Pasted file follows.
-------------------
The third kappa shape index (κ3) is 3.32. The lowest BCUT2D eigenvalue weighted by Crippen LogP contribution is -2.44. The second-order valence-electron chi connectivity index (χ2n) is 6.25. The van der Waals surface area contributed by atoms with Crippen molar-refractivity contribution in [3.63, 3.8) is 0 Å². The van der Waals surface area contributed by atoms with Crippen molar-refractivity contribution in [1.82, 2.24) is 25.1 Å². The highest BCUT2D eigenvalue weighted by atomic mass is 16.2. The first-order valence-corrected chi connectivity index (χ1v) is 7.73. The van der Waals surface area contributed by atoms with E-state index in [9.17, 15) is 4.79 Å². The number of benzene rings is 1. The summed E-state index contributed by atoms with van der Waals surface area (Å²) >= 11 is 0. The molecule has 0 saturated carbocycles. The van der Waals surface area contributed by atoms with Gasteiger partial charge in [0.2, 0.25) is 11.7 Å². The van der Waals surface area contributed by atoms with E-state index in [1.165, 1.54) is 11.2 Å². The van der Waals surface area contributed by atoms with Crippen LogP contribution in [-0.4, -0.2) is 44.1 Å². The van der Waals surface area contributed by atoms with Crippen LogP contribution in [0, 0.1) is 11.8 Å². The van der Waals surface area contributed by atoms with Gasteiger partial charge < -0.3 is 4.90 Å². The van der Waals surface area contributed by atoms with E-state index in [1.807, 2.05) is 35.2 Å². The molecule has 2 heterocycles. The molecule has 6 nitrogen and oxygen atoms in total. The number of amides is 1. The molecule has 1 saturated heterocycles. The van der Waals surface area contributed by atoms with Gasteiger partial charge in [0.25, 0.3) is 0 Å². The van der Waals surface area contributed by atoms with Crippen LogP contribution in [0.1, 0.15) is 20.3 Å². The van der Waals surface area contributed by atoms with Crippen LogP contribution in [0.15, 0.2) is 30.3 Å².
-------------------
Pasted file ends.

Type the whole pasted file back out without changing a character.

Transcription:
The third kappa shape index (κ3) is 3.32. The lowest BCUT2D eigenvalue weighted by Crippen LogP contribution is -2.44. The second-order valence-electron chi connectivity index (χ2n) is 6.25. The van der Waals surface area contributed by atoms with Crippen molar-refractivity contribution in [3.63, 3.8) is 0 Å². The van der Waals surface area contributed by atoms with Crippen molar-refractivity contribution in [1.82, 2.24) is 25.1 Å². The highest BCUT2D eigenvalue weighted by atomic mass is 16.2. The first-order valence-corrected chi connectivity index (χ1v) is 7.73. The van der Waals surface area contributed by atoms with E-state index in [9.17, 15) is 4.79 Å². The number of benzene rings is 1. The summed E-state index contributed by atoms with van der Waals surface area (Å²) >= 11 is 0. The molecule has 0 saturated carbocycles. The van der Waals surface area contributed by atoms with Gasteiger partial charge in [0.2, 0.25) is 11.7 Å². The van der Waals surface area contributed by atoms with E-state index in [1.165, 1.54) is 11.2 Å². The van der Waals surface area contributed by atoms with Crippen LogP contribution in [-0.4, -0.2) is 44.1 Å². The van der Waals surface area contributed by atoms with Crippen LogP contribution in [0, 0.1) is 11.8 Å². The van der Waals surface area contributed by atoms with Gasteiger partial charge < -0.3 is 4.90 Å². The van der Waals surface area contributed by atoms with E-state index in [1.807, 2.05) is 35.2 Å². The molecule has 2 heterocycles. The molecule has 6 nitrogen and oxygen atoms in total. The number of amides is 1. The molecule has 1 saturated heterocycles. The van der Waals surface area contributed by atoms with Gasteiger partial charge in [0.25, 0.3) is 0 Å². The van der Waals surface area contributed by atoms with Crippen LogP contribution in [0.1, 0.15) is 20.3 Å². The van der Waals surface area contributed by atoms with Crippen LogP contribution in [0.15, 0.2) is 30.3 Å².